I love curves. Curves are great. So when I heard San Francisco-based Levi's introduced its new Curve ID fit system for women's jeans, I was all in favor of it. Then I saw the ad, which uses slender models to demonstrate how Curve ID "custom fits" 80% of American women. Uh, sure, because 80% of American women are shaped like models? Not in the America where I live.
Levi's had a great chance here to show they understand the diversity of women's bodies. They could have used full-figured women or at least a model of color, but instead they chose to use slender models to demonstrate they understand how to fit American women who are on average 5'4" and 160 lbs. The choice of traditional models is even more disappointing when you learn that Levi's used 60,000 body scans from 13 countries to develop the fit system, reports the the Los Angeles Times. The jeans will only be offered in waist sizes 22 to 34, while the average American woman has a 37" waist. I couldn't find what percent of women have a 22" waist, but I'm betting it's far fewer than those with waists larger than 34". So I'm not sure why Levi's chose to pay to make 22" jeans that'll fit a few women rather than 36" jeans that would fit far more.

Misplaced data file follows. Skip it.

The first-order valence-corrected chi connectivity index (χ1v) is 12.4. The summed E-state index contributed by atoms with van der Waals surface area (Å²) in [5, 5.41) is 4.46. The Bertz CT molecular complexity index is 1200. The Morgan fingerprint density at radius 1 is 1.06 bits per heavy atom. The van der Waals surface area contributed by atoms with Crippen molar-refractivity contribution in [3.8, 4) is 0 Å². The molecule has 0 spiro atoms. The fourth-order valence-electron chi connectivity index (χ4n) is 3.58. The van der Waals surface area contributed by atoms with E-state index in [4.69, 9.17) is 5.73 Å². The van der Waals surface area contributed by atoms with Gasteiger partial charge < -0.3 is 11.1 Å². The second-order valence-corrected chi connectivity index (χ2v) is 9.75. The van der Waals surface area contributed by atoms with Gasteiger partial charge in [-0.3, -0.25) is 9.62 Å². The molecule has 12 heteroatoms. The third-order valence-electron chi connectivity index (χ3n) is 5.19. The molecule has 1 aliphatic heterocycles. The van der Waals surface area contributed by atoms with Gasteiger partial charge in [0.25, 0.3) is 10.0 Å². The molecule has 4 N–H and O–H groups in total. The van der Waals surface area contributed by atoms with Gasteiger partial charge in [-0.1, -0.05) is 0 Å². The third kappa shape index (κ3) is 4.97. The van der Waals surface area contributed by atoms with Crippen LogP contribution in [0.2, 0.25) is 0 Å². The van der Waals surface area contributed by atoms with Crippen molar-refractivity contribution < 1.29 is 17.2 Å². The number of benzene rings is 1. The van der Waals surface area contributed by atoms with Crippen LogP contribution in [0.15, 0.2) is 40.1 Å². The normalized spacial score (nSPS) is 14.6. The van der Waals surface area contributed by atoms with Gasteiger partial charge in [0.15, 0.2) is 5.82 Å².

Another flaw of the Curve ID system is that it only offers three different fits: slight curve, demi curve, and bold curve. I've seen some bold curves in my life, and they didn't look like this. Even the Curve ID tagline is off-putting: "All Asses Were Not Created Equal." You said it, Levi's. Judging by your models, unless your ass is a size 0 to 4, apparently you're not worthy of Levi's Curve ID. Maybe this is why 73% of your customers aren't women.